FRANKFORT, Ky. (WYMT/WSAZ) - Updated 1/22/2020
Kentucky shoppers and small businesses alike no longer need to worry about an increased sales tax, at least not this year.
Around 7 p.m. Tuesday, House Bill 28, which would have increased the Kentucky sales tax to eight percent, was withdrawn.
For Kentucky consumers, there's a possibility that shopping might be a little more expensive in a little over a year.
Rep. John Sims Jr. (D-Flemingsburg) is sponsoring a bill that if passed would raise the sales tax to eight percent starting January 2021. If it passes, it would be the first sales tax increase since 1990.
Local businesses say it could leave their customers paying more at checkout.
Joey McKenney, the owner of Appalachian Apparel, says he is just worried about his customers.
"It creates more of a strain on people who are already maybe struggling to buy the things they need and stuff in the first place," said McKenney. "The sales tax, again, it doesn't affect my bottom line but it does translate to the customers and puts the pressure on them more to have to pay that increase in the tax."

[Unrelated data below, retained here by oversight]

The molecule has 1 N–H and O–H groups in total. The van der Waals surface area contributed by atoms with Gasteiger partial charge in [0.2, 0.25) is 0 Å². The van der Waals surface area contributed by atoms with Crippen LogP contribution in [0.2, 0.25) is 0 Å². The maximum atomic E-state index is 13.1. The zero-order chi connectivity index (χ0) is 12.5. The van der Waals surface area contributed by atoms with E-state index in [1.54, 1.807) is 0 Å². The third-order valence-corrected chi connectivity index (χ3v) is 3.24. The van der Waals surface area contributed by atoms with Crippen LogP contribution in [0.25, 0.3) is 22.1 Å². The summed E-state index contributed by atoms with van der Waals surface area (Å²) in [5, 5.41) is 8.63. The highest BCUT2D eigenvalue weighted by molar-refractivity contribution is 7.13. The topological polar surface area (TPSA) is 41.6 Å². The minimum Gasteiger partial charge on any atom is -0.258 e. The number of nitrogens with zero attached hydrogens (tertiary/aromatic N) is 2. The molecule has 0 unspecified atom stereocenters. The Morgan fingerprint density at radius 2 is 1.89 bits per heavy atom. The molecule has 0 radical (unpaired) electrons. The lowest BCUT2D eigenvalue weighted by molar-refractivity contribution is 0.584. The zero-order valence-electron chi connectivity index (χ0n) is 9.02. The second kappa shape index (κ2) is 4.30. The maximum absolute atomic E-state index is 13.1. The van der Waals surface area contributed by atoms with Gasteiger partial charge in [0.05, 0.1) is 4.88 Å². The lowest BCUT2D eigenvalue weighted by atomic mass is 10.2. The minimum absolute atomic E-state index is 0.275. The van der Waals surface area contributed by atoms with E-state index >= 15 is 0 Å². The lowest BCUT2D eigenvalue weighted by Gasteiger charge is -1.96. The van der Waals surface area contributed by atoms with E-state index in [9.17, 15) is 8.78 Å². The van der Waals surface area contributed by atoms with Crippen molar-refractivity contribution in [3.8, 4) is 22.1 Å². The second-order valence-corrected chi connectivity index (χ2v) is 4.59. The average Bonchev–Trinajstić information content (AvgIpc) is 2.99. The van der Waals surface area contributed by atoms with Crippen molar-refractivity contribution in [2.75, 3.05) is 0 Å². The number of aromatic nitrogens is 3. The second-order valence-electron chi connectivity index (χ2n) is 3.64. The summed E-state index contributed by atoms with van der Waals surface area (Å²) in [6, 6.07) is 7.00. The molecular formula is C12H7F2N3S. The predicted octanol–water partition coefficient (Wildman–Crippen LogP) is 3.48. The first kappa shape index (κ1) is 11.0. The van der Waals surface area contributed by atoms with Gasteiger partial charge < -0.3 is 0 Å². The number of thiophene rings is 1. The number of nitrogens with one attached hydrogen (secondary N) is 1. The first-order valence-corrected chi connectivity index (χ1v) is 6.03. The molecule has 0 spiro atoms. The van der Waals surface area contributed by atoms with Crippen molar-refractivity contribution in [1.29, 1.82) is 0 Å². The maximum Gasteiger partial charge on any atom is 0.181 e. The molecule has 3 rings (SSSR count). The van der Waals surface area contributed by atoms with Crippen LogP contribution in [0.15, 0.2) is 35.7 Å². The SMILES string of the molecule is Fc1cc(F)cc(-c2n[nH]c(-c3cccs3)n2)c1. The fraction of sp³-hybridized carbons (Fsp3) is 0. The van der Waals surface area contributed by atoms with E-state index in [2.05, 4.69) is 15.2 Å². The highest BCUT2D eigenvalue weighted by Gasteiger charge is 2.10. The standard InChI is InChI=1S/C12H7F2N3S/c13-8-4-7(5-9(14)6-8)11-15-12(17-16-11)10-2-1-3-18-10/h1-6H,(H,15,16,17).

Judy Campbell, the owner of The Decorating Center, says it may not seem like much but for her, it will make a difference.
“My first thoughts were we are already burdened. Small businesses are burdened with the economy in Southeastern Kentucky and I think another tax increase would probably not help us very much," said Campbell. "You know when you think of two percent you don't think that's a whole lot, but when you start adding eight cents to a dollar, you know, everything goes up. "
The bill would also raise personal property tax to six percent and motor vehicle usage tax up to eight percent.
The increase in sales tax proposal comes alongside a possible minimum wage increase that is also making its way through the Kentucky House of Representatives.
“If you come here and we raise prices, the people who buy product off us have to raise prices and then what's to say that the person they're selling to isn't just going to order offline from somewhere that's not as expensive,” said Corey Stinson, who works at Tri-State Vinyl and Supplies in Greenup County. “So it's just going to hurt the local small businesses in the area.”
House Bill 28 was referred to the Kentucky House Appropriations and Revenue Committee.